“The Cartoon Picayune” has hit its stride with its latest issue and is poised to become a leading voice in comics journalism. These things take time and I’m sure that has not been lost on its editor, Josh Kramer. He began by himself, covering local stories in Vermont and New Hampshire. And now he has contributors from around the world. This is a unique anthology that lives up to spirit of what used to be called literary journalism. And we have reached a point now that finds comics journalism to be more readily accepted and understood. It is a subset of comics that has been steadily developing over the years and The Cartoon Picayune can be relied upon to add to this tradition. Issue Five features two full length stories and two brief stories, each exploring the theme of work.
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“How I Made The World” is a Xeric Award-winning comic that follows the misadventures of Liz, a college student and aspiring writer. From her vantage point, just about everything in her life is epic. And so we begin in this first issue with not just a midterm art project deadline on the horizon. No, this is fodder for our first big story, “The Monster.”
When we last checked in on WORTH, we took the first issue for a spin (review here). Now, let’s take a look at the first full length graphic novel of WORTH. As you’ll see, we have a whole new kind of hero we’re dealing with here. Grant Worth is a new “old school” kind of hero. The print edition of the WORTH graphic novel is available now.
How do we connect? We do it, or try to do it, in a variety a ways. It’s not always easy but it’s far better than its opposite, to disconnect. I aspire to connect with you. I make this preface because I am genuinely inspired by my latest subject for review, Joel Craig’s graphic memoir, WELCOME TO NURSING HELLo.
“Vietnam Journal,” by Vietnam veteran, Don Lomax, is one of the great examples of what can be done with comics beyond superheroes. Thanks to dedicated supporters, like Gary Reed, the publisher of Caliber Comics, this is a comic that has secured its place in history. But there are always new readers to reach and new ways to reach them. Caliber Comics is releasing the entire run of this Harvey Award nominated series starting with “Vietnam Journal Vol. 1: Indian Country” With a very special thanks to comiXology, this work will reach an even bigger audience. You can find the first volume of Vietnam Journal at comiXology here.
“Haunted” is a result of a 24-hour comics marathon and it retains that energy. Often, a comic created during one of these all-nighters is part hot mess and part mad genius. They sometimes come out fine as is. Usually, refinements are made. For “Haunted,” it looks to me that Zahler kept much of the original by keeping to a minimal line. Lettering, coloring, and some other adjustments later, I believe he has come out smelling like a rose. The stars must have been shining down on him. That makes sense to me since this comic is full of star-gazing whimsy.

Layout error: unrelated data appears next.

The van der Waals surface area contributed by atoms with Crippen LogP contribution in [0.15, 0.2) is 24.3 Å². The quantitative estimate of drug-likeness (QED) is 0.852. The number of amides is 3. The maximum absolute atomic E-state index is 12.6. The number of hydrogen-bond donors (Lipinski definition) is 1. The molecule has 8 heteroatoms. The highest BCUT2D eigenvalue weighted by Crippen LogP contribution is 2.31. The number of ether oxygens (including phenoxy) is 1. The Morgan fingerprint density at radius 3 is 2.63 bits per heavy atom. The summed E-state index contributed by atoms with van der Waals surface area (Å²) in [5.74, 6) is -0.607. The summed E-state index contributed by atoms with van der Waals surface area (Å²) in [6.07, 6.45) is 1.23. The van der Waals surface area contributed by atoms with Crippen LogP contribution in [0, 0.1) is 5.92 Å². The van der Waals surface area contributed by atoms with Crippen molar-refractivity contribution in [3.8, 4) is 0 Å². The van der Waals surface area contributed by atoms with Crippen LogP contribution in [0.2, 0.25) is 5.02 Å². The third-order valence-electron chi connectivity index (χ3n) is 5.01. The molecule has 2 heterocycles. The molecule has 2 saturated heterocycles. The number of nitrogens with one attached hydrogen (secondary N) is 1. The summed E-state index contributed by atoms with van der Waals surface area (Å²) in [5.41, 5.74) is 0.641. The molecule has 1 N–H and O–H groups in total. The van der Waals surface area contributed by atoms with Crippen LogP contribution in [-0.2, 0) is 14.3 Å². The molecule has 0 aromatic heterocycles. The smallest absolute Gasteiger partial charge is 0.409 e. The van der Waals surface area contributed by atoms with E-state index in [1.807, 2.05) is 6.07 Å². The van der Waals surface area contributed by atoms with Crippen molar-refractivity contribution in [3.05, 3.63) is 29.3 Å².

If you like your humor raw and uncooked, you may have found your match with this comic book, “Sock It To Me #1.” It’s about a sock. And this sock has an attitude. Von Gorman has an attitude. You should too if you really want to get into this.
MOZART IN THE JUNGLE
If I could only pick one of the current crop of Amazon TV pilots, amid comedies and dramas, it would have to be “Mozart in the Jungle.” After having given it a try, along with the four other pilots, it stays with me the most. That’s not to say the other shows aren’t quality items. In fact, this whole roster has a lot to offer and I’ll say a little about them too. What I find to be most appealing about this particular show is that you have compelling conflict evenly distributed amongst compelling characters. You have the main character, Hailey, who is likable and someone to root for. Lola Kirke brings something of the appeal of “Girls” to the show and that’s not just because she’s the sister of one of its stars, Jemima Kirke. She does not seem to be an especially strong character but you get the sense that she’s growing and will strike when she needs to. Other characters already know how to strike all too well and it will be fun to see just how far they will go. This is the world of classical music but it’s a jungle too.